Understanding Private Equity | CFA Level I Alternative Investments
Private equity refers to investments in privately owned companies or public companies with the intent to take them private. These investments are usually categorized by their investment strategy, which includes leveraged buyouts, venture capital, and development capital.
Leveraged Buyouts (LBOs)
A leveraged buyout involves acquiring established private or publicly listed companies, with a significant percentage of the purchase price financed through debt. Publicly listed companies are taken private after the buyout. For a leveraged buyout to be successful, two key criteria must be met:
- The target firm must have the potential for an increase in value through management incentives, restructuring, cost reduction, or revenue enhancement.
- Debt financing must be available for a highly leveraged purchase.
Two types of LBOs are management buyouts and management buy-ins.
Venture capital funds invest in companies in the early stages of development, often in the form of equity, convertible preferred shares, or convertible debt. Venture capital investments can be categorized based on the company’s stage of development:
- Angel investing: Capital provided at the idea stage, often by individuals rather than venture capital funds.
- Seed stage financing: Investments made for product development, marketing, and market research.
- Early stage financing: Provided to companies moving toward operation but before commercial production and sales have occurred.
- Later stage: The stage where a company already has production and sales and is operating as a commercial entity.
- Mezzanine-stage financing: Capital provided to an established company to prepare it for an IPO.
Also called minority equity investing, development capital earns profits from funding business growth or restructuring. Such financing is referred to as Private Investment in Public Equities (PIPEs).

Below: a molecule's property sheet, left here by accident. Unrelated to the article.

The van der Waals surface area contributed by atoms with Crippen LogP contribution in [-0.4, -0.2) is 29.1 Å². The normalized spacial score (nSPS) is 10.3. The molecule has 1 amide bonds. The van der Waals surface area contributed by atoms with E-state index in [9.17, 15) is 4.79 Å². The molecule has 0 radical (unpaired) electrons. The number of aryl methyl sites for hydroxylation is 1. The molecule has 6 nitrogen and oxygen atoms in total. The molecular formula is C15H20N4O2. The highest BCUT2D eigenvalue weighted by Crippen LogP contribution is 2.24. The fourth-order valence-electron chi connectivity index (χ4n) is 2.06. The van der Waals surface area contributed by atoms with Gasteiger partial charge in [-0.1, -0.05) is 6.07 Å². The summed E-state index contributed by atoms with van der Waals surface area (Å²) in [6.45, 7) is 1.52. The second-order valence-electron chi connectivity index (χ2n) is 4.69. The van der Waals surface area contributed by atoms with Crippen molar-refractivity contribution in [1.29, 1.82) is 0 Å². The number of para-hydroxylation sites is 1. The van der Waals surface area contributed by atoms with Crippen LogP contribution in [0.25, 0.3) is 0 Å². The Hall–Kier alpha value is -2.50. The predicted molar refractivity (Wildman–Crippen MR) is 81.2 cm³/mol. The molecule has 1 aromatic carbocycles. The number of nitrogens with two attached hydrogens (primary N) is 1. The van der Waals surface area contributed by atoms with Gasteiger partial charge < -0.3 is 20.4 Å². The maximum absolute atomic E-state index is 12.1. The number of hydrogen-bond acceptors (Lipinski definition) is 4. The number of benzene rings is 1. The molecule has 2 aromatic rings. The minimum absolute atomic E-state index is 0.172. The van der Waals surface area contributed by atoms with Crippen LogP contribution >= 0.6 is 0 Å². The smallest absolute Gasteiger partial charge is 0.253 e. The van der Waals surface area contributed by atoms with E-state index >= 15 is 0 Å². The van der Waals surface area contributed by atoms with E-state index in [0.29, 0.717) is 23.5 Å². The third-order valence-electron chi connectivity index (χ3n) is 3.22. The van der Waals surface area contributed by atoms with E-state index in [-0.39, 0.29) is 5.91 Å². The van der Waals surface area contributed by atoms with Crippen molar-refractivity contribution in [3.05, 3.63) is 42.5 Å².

Private equity funds aim to improve new or underperforming businesses and exit them at high valuations. Some common exit strategies include:
- Initial Public Offering (IPO): Selling all or some shares of the portfolio company to the public.
- Trade Sale: Selling the portfolio company to a strategic buyer, such as a competitor.
- Secondary Sale: Selling the portfolio company to another private equity firm or group of investors.
- Recapitalization: The company issues debt to fund a dividend distribution to equity holders, including the private equity fund.
- Write-offs and Liquidation: Writing off some assets to their fair value or liquidating the entire portfolio company if it fails to perform well.
These exit strategies can be pursued individually, combined, or used for a partial exit strategy.
Private Equity: Risk vs Reward
Historically, private equity funds have offered higher returns compared to traditional investments, thanks to factors like their ability to invest in private companies, influence operations, and use leverage. Additionally, private equity returns show less-than-perfect correlation with traditional investments, which means they can add diversification benefits to a traditional portfolio.
However, critics argue that private equity returns data may be overstated due to biases such as survivorship and backfill. Furthermore, private equity funds appear to be riskier than reported, as their return correlations and standard deviations may be biased downward.